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Thursday, October 24, 2019

Fishing in the Discount Bin - Godzilla: King of the Monsters

Here we go again on Fishing in the Discount Bin.  You know how it is.  I watch a movie and blog about it.  This time out, I'm doing Godzilla: King of the Monsters.  This is originally in my notes at September 7, 2019.

Godzilla: King of the Monsters is pure giant monster porn.  As one of my favourite movie web series recently pointed out, "If you thought the first film was skimpy on the giant monster action, then watch as the sequel wildly overcompensates!"  But, my usual complaint remains:  I understand that having the giant monster fights at night in the rain helps to keep the computer animation cheaper and easier...but just once, couldn't they fight in the broad daylight so we can see what's going on? 

It's been five years since Godzilla defended San Fransisco from the giant monster called a Muto.  Now that the giant monsters -- dubbed Titans -- are on the world stage and public knowledge, the debate is on as to what to do with them, and whose jurisdiction they fall under.  Should they fall under the jurisdiction of Monarch, the shadowy organization that's studied them for years, or the military, with orders to exterminate them with extreme prejudice? 

Caught in the middle, we have the Russel family.  They lost their young son in Godzilla's battle in San Fransisco.  Husband and father Mark walked away from Monarch, choosing to study wolves in the Pacific Northwest.  Mother Emma stayed with Monarch, and their daughter Madison stayed with her.  Emma has been working to finish her and Mark's project...a device called the Orca, which would allow communication, and maybe even control, over the Titans. 

Emma seems to have perfected the Orca, and successfully uses it to subdue another Titan that has awakened...a giant moth that ancient legends call Mothra.  But their success is short-lived, as a group of Eco-terroists invade the Monarch facility, kidnapping Emma and Madison, and taking the Orca.  Monarch has no choice but to call Mark back in to help track them down.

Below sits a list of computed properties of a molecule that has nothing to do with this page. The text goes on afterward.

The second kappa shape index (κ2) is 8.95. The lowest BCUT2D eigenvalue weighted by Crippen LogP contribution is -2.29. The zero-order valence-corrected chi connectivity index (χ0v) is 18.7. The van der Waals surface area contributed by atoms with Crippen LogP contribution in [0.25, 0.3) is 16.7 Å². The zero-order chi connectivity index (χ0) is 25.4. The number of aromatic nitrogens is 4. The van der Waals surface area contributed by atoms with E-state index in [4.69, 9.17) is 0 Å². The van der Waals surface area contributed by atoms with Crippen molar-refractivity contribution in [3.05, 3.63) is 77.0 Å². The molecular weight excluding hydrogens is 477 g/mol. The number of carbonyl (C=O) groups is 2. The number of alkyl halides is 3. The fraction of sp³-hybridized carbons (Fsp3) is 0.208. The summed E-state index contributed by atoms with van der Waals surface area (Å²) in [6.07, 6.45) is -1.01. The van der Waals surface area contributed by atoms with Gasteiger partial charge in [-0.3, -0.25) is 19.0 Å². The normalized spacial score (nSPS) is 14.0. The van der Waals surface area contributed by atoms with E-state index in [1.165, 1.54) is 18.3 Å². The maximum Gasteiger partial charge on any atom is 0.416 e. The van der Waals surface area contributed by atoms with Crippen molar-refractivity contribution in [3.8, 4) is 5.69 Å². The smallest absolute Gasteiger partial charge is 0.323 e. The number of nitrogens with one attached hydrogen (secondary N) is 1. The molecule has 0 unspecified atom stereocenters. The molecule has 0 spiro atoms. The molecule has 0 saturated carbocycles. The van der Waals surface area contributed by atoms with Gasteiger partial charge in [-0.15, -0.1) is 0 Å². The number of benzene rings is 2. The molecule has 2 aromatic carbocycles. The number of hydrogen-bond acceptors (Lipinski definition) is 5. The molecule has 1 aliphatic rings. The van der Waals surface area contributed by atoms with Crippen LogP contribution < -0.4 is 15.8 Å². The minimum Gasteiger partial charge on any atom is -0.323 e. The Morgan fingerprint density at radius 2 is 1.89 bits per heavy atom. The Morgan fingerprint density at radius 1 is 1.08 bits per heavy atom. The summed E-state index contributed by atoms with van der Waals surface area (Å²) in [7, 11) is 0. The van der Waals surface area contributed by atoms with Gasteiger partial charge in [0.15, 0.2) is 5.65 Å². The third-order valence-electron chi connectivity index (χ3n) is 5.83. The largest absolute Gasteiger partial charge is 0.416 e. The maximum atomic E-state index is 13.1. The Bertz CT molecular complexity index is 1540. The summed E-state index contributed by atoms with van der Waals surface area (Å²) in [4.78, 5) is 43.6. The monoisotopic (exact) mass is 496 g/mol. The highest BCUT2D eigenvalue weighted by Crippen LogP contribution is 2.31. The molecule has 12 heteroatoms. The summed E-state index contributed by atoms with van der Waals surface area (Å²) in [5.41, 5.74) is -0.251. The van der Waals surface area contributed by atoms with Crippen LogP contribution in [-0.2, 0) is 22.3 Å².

And thus the chase is on, as first stop is a Monarch facility in Antarctica, monitoring a dormant Titan they've dubbed Monster Zero...later revealed to be Ghidora.  The eco-terrorists successfully awaken Ghidora, leading to our first brawl with Godzilla.  And here's where we get our big plot twist.  Turns out Emma...is actually in league with the eco-terrorists, and has come to believe in their philosophy.  They believe that the Titans can be used to restore the natural balance, much like how fires are used to rejuvenate forests.  And unleashing Ghidora is like...a controlled burn. 

But it turns out Ghidora can't be controlled, and being an alpha, soon begins rallying the other Titans around him, beginning with the pterodactyl Rodan.  And more giant monster fights before it all ends in a battle royale between Godzilla, Mothra, Rodan, and Ghidora that levels most of Boston. 

You come to these movies to see the giant monsters fight, and that's exactly what you get.  It is fun to watch these giant monsters just go to town.  Sadly, the big four are the only ones that Toho let the American filmmakers use, so they fill out the ranks with some new giant monsters.  There's one that looks like a cross between a woolly mammoth and a gorilla that could be fun in a sequel. 

What makes the film a little awkward for me is how they're trying to build a cinematic universe.  It started with Godzilla in 2014, and continued with Kong: Skull Island.  You can tell that adding Kong into the mix was a bit of an afterthought, as Monarch felt kind of shoehorned in in Skull Island, and here, several Skull Island concepts -- such as the Earth being hollow and the giant monsters living there -- feel equally forced in.  Apparently, one character was meant to be the same as a character in Skull Island but I never picked up on it. 

But still, I had a blast.  Sadly, this cinematic universe looks to be winding down, as King of the Monsters under-performed at the box office.  Unless the next one, Godzilla vs. Kong, due out in the spring of 2020, sets the world on fire, we may be watching a cinematic universe in decline.  Too bad, though, because it's a fun one. 

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